Since the release of HAPPI data, many interesting studies using HAPPI have been reported in literature for stabilized climate response in different regions. Several hot spots have been revealed in Asia in the 1.5 °C warmer world, while extreme high temperature increases from about 0.5 to 1.5 °C (relative to present time) over most land areas and the intensity of heat waves also strengthens23,24,25. Harrington et al.26 pointed out that compared to 1.5 °C warming, the risk of extreme high temperature in South Asia and East Africa increased evidently under 2.0 °C global warming. Lewis et al.27 indicated that the heat extremes in Australia may increase by twice the global-mean warming. However, few studies with HAPPI are reported for climate change in China. We want to fill up this gap with the present study, and we believe that East Asia provides a favorable test-bed to investigate behaviors of extreme temperature events in stabilized and transient simulations respectively, considering the unique geographic location and regional terrain.

The paper is organized as the following. The datasets and methods used are introduced in section 2. Section 3.1 describes the response of extreme temperature in China to 1.5 °C, 2.0 °C and the additional 0.5 °C global warming, and we also perform an analysis of variance for HAPPI multi-member simulations. In section 3.2 and 3.3, we analyze changes of occurrence probabilities for extreme temperature events under different warming targets. We also use CMIP5 experiments to present an analysis of temperature extremes over China under transient warming simulations, which contributes to assess the reliability of our research.

Data and Methods

Data

The HAPPI datasets that we downloaded are the 3 simulations of the Tier-1 experiment: (1) present-day climate (2006–2015); (2) 1.5 °C warming level (relative to pre-industrial) for which the actual warming is about 0.7 °C if present-day is taken as reference; (3) 2.0 °C warming level (relative to pre-industrial) for which the actual warming is about 1.2 °C compared to present-day. The detailed experimental protocol can be found in Mitchell et al.19. Our analysis is performed on daily mean, minimum and maximum surface air temperature from CanAM4, ECHAM6-3-LR, MIROC5 and NorESM1-HAPPI models contributing to HAPPI (as shown in Table 1). Relevant diagnoses, including calculation of extreme indices, are performed on their native grids to achieve the highest accuracy possible. But to facilitate operations such as data visualization or areal average, indices calculated from different models with different resolutions are re-gridded to a common 1° × 1° grid with a bilinear interpolation scheme.

Table 1 Basic information on 4 HAPPI models used in this study.

In order to assess eventual differences between transient and stabilized simulations for the half-a-degree additional warming, we also use datasets under RCP4.5 scenario from 15 models in CMIP5 (as shown in Table 2). A single member (r1i1p1) is used for each model, and the 1.5 °C/2.0 °C global warming period under transient simulations is selected as an 11-year period centered on the time of 1.5 °C/2.0 °C global warming targets, as shown in Shi et al.15. The same data manipulation strategy as for HAPPI is used here. That is, relevant diagnoses and indices are calculated at the native grid of each model, and final results are re-gridded to the 1° × 1° grid to facilitate a fair comparison with HAPPI. However, it is to be noted that due to different states in CMIP5 and HAPPI for their own references, they can’t be compared directly. But it is fair and meaningful to compare them when considering the additional 0.5 °C warming from 1.5 to 2.0 °C.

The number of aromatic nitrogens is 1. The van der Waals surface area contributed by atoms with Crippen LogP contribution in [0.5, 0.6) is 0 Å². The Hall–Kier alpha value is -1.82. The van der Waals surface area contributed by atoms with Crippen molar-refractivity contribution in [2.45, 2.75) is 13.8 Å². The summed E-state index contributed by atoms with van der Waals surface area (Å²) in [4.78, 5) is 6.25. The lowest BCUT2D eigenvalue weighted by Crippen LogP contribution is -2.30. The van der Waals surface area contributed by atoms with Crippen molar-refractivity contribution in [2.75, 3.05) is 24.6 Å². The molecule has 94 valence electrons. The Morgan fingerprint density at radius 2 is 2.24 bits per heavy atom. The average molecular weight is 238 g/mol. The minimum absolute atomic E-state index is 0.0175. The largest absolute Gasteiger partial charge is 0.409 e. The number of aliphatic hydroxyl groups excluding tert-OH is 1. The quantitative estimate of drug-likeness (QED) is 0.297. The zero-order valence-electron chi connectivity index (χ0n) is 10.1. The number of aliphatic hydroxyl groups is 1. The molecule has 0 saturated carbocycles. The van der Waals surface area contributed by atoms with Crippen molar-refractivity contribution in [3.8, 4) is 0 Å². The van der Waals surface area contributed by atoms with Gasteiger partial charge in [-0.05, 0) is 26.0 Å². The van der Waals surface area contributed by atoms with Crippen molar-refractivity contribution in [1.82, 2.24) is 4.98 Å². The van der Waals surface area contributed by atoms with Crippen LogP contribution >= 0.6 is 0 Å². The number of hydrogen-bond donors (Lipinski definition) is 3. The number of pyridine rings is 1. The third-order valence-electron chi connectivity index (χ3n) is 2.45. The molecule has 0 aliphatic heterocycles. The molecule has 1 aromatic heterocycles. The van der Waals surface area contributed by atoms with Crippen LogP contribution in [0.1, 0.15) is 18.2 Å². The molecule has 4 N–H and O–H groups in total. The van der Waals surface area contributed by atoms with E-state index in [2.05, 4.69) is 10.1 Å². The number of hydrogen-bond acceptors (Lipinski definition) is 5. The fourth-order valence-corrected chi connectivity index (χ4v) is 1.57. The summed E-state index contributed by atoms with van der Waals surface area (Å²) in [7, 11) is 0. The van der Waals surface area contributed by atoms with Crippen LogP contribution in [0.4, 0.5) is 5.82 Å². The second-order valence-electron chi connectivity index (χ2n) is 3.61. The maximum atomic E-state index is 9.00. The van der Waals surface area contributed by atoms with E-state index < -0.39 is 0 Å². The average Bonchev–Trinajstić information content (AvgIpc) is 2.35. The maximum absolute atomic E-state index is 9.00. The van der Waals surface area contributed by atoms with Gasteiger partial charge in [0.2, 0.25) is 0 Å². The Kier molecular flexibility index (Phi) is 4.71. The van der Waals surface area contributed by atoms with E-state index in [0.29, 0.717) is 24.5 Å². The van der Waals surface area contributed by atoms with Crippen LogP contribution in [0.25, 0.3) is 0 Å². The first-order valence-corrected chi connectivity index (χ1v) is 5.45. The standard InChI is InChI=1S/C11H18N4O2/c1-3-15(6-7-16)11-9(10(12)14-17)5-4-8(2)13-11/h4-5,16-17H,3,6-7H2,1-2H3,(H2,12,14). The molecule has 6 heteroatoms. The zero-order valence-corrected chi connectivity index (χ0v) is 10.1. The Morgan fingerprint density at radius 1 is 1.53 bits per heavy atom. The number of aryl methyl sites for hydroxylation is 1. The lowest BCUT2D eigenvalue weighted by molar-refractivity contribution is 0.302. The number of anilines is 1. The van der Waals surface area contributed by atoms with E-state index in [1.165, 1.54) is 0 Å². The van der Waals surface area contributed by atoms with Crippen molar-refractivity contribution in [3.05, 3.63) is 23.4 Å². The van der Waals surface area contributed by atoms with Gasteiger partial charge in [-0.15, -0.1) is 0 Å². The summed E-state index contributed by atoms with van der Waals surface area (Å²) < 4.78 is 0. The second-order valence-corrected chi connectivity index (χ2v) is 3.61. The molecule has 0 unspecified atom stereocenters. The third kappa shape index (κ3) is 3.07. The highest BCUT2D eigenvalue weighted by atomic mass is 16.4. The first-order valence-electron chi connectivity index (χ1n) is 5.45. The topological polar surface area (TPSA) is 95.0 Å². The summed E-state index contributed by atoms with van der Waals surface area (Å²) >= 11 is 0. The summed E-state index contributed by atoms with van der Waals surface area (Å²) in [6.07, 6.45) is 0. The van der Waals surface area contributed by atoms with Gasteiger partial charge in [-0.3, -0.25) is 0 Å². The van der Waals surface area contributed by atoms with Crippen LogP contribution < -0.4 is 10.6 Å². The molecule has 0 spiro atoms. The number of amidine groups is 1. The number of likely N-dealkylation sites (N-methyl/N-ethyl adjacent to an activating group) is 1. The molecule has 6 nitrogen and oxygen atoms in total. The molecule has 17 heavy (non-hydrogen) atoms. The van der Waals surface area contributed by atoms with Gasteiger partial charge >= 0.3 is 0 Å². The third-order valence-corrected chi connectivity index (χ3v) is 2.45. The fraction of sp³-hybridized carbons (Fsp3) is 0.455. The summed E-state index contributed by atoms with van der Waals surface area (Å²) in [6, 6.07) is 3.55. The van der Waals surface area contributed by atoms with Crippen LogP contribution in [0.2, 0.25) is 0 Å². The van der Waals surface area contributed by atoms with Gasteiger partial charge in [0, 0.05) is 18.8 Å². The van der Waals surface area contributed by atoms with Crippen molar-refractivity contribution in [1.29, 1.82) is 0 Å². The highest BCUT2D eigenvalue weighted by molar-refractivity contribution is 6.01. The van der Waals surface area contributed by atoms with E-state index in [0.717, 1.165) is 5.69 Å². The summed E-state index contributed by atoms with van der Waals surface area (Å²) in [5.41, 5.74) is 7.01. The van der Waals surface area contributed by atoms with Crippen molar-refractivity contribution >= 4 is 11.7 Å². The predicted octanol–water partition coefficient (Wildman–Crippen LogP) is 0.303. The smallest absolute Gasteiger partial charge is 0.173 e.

Table 2 Basic information on CMIP5 models and the time of 1.5 °C and 2.0 °C global warming.

Methods

Extreme indices

We use four extreme temperature indices following the recommendation of the Expert Team on Climate Change Detection and Indices (ETCCDI)28, namely annual maximum temperature (TXx), annual minimum temperature (TNn), warm spell duration index (WSDI) and frost days (FD). The definition of these indices is shown in Table 3.

Table 3 Definition of 4 ETCCDI temperature indices used in this study.

Analysis of variance

The analysis of variance is based on variance decomposition which partitions the total observed variance of a given variable into components of separated variation sources. The HAPPI experimental design permits to explore variation of results attributable to inter-model differences and internal (inter-member) variation. This can be served as a surrogate to measure uncertainty of climate projections which is generally considered as from three different sources: emission-scenario uncertainty, model-related uncertainty and internal variability29. The HAPPI experiment is obviously not applicable to issues of emission scenarios, but very useful to quantify uncertainties due to models’ spreading and internal variability.

Let x(m, n) designate a variable (e.g. a mean climate index over China and for a certain duration) obtained from the mth one of M models (here 4) and the nth one of N ensemble members (here 100), we can define (similar to Li30) two operations of average: mean for each individual model and the multi-model ensemble mean. The mean for each model is:

$${x}_{i}(m)=\frac{1}{N}\mathop{\sum }\limits_{n=1}^{N}x(m,n),\,m=1,2,\ldots M.$$
(1)

And the multi-model ensemble mean (general mean) is:

$${x}_{e}=\frac{1}{M}\mathop{\sum }\limits_{m=1}^{M}{x}_{i}(m).$$
(2)

We can demonstrate that the total variance of x(m, n) is the sum of internal (inter-member) variability \({\sigma }_{N}^{2}\) and models’ spread (inter-model variability) \({\sigma }_{M}^{2}\), calculable as:

$${\sigma }_{N}^{2}=\frac{1}{M}\mathop{\sum }\limits_{m=1}^{M}\{\frac{1}{N}\mathop{\sum }\limits_{n=1}^{N}{[x(m,n)-{x}_{i}(m)]}^{2}\}.$$
(3)

and

$${\sigma }_{M}^{2}=\frac{1}{M}\mathop{\sum }\limits_{m=1}^{M}{[{x}_{i}(m)-{x}_{e}]}^{2}.$$
(4)

Probability ratio

To assess change of occurrence probabilities of extreme events in the future warmer world, we use the concept of Probability Ratio (PR) between the two probabilities of the event in future (p1) and in present day (p0):